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Talk:Two-state solution

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Reorganization and cleaning up

I have reorganized the introduction and moved the material there into separate sub-sections. One section, so formed, is the "Diplomatic Process". However, this just repeats most of the "Peace Process" article already created elsewhere. I am replacing this whole section with a summary to that article.

I have also added some background on the 2-state solution and UN 242 in the "History" section. Kingsindian (talk) 08:51, 20 July 2014 (UTC)

Redir

Why does this page Two state solution redirect to a page that describes a One state solution. The two are not the same. The two states solution is not described in One state solution. The matter of a Two state solution is critically important to Jordan [1].

I propose to remove the redirect within a week. Lance6Wins 20:57, 14 Oct 2004 (UTC)

I agree it's an inappropriate redirect. Why don't you put content into the two state page, though? Noel 12:47, 30 Oct 2004 (UTC)
Hi, not having heard from you (or seen the page done), I took a first crack. Feel free to upgrade it, but I managed to get past 'stub' stage already. Noel (talk)

Factual inaccuracy

It was initially conceived under the 1947 UN Partition plan for the division of the British Mandate of Palestine. The Peel Commission report of 1936/7 predates partition and envisions a second partition of the area (the first occurring in 1922). There may be other plans that predate 1936. Lance6Wins 22:31, 22 Nov 2004 (UTC)

So, fix it! Noel (talk) 00:11, 23 Nov 2004 (UTC)
Sorry, didn't realize you'd been forbidden to edit in thie subject area. I have fixed the error (it was mine!), and included the Peel plan. (I didn't have time to research earlier plans; I just said "the idea has a long history" and then launch straight into Peel, without calling it the first.) Noel (talk) 02:53, 6 Dec 2004 (UTC)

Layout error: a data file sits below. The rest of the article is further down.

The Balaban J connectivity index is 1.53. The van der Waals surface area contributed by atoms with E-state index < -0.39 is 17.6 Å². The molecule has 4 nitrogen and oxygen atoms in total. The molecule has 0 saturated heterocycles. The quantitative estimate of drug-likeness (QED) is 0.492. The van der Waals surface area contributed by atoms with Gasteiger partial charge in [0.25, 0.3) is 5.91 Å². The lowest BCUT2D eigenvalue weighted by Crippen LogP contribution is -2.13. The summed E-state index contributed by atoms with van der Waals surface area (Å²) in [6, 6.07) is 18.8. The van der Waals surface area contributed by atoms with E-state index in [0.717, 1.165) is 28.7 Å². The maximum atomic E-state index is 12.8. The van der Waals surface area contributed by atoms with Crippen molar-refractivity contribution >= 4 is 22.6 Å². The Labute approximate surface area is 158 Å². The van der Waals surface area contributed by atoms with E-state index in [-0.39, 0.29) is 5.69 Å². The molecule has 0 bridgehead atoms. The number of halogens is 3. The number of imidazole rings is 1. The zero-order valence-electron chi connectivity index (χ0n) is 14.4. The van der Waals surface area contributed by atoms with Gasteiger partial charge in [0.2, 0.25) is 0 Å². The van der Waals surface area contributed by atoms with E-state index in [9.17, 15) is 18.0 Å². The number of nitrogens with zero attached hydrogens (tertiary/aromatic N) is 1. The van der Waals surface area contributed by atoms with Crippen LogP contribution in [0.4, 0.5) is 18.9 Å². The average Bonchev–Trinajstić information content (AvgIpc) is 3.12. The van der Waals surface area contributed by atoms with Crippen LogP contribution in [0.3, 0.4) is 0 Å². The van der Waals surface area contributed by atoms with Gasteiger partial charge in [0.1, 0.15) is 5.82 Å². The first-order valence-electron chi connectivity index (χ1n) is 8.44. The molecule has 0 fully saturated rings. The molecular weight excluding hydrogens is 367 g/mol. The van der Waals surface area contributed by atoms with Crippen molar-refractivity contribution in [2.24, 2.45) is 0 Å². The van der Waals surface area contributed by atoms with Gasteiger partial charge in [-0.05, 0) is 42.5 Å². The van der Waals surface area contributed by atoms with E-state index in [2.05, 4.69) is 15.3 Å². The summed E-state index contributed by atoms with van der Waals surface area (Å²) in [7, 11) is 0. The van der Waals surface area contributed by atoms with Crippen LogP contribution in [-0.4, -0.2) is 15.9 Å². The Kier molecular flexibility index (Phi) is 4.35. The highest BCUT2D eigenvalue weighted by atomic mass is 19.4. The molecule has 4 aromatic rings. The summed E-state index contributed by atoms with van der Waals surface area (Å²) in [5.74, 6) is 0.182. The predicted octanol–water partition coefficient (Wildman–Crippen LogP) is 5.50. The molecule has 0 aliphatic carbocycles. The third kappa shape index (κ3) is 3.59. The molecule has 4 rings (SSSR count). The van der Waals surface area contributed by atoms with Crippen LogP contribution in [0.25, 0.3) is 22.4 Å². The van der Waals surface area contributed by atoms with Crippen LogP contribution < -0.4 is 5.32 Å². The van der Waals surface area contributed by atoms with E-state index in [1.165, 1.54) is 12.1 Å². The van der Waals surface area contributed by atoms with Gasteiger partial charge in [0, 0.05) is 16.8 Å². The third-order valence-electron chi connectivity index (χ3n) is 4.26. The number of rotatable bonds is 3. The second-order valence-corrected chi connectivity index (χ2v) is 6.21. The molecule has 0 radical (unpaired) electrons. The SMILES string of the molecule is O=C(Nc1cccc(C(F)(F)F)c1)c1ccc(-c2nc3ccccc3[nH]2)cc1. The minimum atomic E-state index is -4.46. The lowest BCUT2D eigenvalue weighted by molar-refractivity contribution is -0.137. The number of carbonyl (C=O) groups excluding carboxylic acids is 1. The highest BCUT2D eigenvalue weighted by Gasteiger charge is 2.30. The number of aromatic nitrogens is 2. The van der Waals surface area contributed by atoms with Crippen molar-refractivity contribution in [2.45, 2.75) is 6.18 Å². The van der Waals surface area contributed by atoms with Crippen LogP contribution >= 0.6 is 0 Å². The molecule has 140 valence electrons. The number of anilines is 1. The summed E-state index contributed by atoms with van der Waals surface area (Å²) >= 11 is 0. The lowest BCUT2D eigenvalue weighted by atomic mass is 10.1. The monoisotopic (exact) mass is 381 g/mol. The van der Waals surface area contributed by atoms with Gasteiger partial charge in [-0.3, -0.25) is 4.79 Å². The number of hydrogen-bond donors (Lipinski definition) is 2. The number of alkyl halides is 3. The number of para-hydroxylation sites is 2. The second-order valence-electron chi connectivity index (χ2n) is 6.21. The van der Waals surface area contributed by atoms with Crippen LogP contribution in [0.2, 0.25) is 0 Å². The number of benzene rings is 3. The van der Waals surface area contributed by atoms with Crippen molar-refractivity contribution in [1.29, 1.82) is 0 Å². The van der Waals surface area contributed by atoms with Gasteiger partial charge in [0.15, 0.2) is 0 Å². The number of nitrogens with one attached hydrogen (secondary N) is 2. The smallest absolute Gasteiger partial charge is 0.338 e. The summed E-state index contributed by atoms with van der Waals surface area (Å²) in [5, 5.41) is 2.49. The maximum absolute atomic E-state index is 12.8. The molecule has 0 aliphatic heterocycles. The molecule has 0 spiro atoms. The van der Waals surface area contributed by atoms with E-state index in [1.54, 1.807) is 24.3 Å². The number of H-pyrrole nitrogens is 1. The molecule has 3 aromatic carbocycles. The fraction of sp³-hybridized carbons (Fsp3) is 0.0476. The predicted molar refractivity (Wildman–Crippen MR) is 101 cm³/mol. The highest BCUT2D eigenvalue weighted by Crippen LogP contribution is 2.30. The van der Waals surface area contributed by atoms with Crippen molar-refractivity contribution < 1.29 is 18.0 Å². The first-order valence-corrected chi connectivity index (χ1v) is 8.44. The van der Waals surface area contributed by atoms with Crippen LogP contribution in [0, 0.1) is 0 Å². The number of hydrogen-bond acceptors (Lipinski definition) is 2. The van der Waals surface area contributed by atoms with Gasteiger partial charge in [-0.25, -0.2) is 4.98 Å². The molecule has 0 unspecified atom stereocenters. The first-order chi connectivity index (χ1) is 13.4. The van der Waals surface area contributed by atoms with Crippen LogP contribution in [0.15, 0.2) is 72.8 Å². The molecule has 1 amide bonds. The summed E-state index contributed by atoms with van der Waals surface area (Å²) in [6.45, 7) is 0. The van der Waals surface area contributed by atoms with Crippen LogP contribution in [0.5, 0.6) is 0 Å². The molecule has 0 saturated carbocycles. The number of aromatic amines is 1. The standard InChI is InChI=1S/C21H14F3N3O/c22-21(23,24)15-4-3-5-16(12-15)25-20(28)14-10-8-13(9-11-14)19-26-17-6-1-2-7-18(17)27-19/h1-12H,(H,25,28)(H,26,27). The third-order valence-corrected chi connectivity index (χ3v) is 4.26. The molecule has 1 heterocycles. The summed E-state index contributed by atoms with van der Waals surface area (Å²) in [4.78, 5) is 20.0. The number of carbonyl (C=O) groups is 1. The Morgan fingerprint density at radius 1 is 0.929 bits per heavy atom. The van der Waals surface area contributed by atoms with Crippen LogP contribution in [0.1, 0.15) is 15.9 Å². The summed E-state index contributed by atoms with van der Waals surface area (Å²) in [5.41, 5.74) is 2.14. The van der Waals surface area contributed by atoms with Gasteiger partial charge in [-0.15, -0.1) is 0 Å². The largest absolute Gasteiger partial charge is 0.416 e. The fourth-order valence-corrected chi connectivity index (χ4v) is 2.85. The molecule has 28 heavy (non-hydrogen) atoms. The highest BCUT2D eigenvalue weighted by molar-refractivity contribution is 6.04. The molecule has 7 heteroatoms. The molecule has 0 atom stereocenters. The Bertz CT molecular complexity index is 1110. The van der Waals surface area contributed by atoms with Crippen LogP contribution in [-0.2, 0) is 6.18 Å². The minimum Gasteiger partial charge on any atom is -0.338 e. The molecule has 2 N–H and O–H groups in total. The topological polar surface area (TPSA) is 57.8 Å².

Number of Arab and Jewish states in Palestine

Since Jordan is at least partially in the region of Palestine, then that makes (arguably) one Arab state already. If West Bank and/or Gaza Strip become another Arab state, that will increase the count to TWO. And if Israel is permitted to retain its sovereignty, that will make a total of three states in Palestine:

  1. Jordan
  2. whatever the PNA morphs into
  3. Israel

Or if "two-state solution" refers only to the Western portion of the region, i.e., Western Palestine, then we can drop Jordan from the list, reducing the count from three to two:

  1. whatever the PNA morphs into
  2. Israel

I keep bringing the meaning of the word "Palestine" because it's important not to lose track of the definitions of Palestine which advocates are using. There are very few objective, laid-back, matter-of-fact historians discussing the Arab-Israeli conflict; almost everyone has taken a side. --user:Ed Poor (talk) 16:20, Nov 23, 2004 (UTC)

Circumstances Surronding the Birth of the Two-State Solution

This section does not contradict the rest of the article! The Two-state solution was conceived by the US government in response to Saudi pressure. Colin Powell the then Secretary of State was to make public his peace plan for Israel-Palestine on 9/12. Here is the full transcript of the show on BBC 4 Storyville "House of Saud" [2]

These words in particular should be pointed out:

ADEL AL JUBEIR: As soon as the Bush administration came into office, we had discussions with them about the American policy in the region. We were urging the United States to get engaged in the peace process. And when there was an escalation of violence and the president was asked about Sharon's actions, his response was perceived in the region as a signal to Sharon that he could do whatever he wanted.

Pres. GEORGE W. BUSH: The Israelis will not negotiate under terrorist threats! It's as simple as that. And if the Palestinians are interested in a dialogue, then I strongly urge Mr. Arafat to put 100 percent effort into solving the terrorist activity, into stopping the terrorist activity. And I believe he can do a better job of doing that.

ADEL AL JUBEIR: And at that point, the crown prince sent a very powerful message to the president, "It is obvious that you have decided to support Sharon, irrespective of what the consequences are to American policy or to your interests or to the interests of your friends. You're a sovereign country. You can do whatever you want. We are now in a position where we have to take actions that serve our interests without any regard to how they may affect your interests."

Prince AMR AL FAISAL, Great-Grandson of King Abdul Aziz: And the letter to President Bush merely is a reflection of his character, of his willingness to challenge the United States. "We can't take this anymore. We have had it up to here. Either you be more fair, more equitable in your dealings with the Arab world, or we will simply find a different arrangement than the one we are having with the United States. We can no longer have the same kind of relationship that we have had for the last sixty years."